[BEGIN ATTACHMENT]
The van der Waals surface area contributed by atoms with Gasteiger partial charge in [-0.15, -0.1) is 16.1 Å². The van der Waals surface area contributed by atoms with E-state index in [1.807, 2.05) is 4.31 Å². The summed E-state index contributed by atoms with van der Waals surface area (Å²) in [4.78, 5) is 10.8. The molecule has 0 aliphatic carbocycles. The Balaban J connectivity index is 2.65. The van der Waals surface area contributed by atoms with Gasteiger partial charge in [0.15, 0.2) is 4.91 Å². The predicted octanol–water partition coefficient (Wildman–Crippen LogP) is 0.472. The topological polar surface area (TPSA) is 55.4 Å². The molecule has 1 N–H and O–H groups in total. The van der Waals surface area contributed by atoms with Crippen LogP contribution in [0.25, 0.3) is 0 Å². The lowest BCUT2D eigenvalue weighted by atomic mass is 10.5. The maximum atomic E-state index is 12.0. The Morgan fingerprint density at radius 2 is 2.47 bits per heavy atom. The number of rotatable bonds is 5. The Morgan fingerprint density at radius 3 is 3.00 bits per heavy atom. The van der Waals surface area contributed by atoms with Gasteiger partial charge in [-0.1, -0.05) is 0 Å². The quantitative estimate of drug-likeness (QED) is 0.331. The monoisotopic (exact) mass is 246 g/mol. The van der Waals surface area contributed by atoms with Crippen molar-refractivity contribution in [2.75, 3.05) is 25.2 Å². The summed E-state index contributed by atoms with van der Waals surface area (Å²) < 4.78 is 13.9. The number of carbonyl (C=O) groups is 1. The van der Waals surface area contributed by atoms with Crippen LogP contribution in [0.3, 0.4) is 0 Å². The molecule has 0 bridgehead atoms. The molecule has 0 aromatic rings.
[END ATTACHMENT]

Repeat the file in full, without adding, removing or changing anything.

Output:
The van der Waals surface area contributed by atoms with Gasteiger partial charge in [-0.15, -0.1) is 16.1 Å². The van der Waals surface area contributed by atoms with E-state index in [1.807, 2.05) is 4.31 Å². The summed E-state index contributed by atoms with van der Waals surface area (Å²) in [4.78, 5) is 10.8. The molecule has 0 aliphatic carbocycles. The Balaban J connectivity index is 2.65. The van der Waals surface area contributed by atoms with Gasteiger partial charge in [0.15, 0.2) is 4.91 Å². The predicted octanol–water partition coefficient (Wildman–Crippen LogP) is 0.472. The topological polar surface area (TPSA) is 55.4 Å². The molecule has 1 N–H and O–H groups in total. The van der Waals surface area contributed by atoms with Crippen LogP contribution in [0.25, 0.3) is 0 Å². The lowest BCUT2D eigenvalue weighted by atomic mass is 10.5. The maximum atomic E-state index is 12.0. The Morgan fingerprint density at radius 2 is 2.47 bits per heavy atom. The number of rotatable bonds is 5. The Morgan fingerprint density at radius 3 is 3.00 bits per heavy atom. The van der Waals surface area contributed by atoms with Gasteiger partial charge in [-0.1, -0.05) is 0 Å². The quantitative estimate of drug-likeness (QED) is 0.331. The monoisotopic (exact) mass is 246 g/mol. The van der Waals surface area contributed by atoms with Crippen molar-refractivity contribution in [2.75, 3.05) is 25.2 Å². The summed E-state index contributed by atoms with van der Waals surface area (Å²) < 4.78 is 13.9. The number of carbonyl (C=O) groups is 1. The van der Waals surface area contributed by atoms with Crippen LogP contribution in [0.3, 0.4) is 0 Å². The molecule has 0 bridgehead atoms. The molecule has 0 aromatic rings.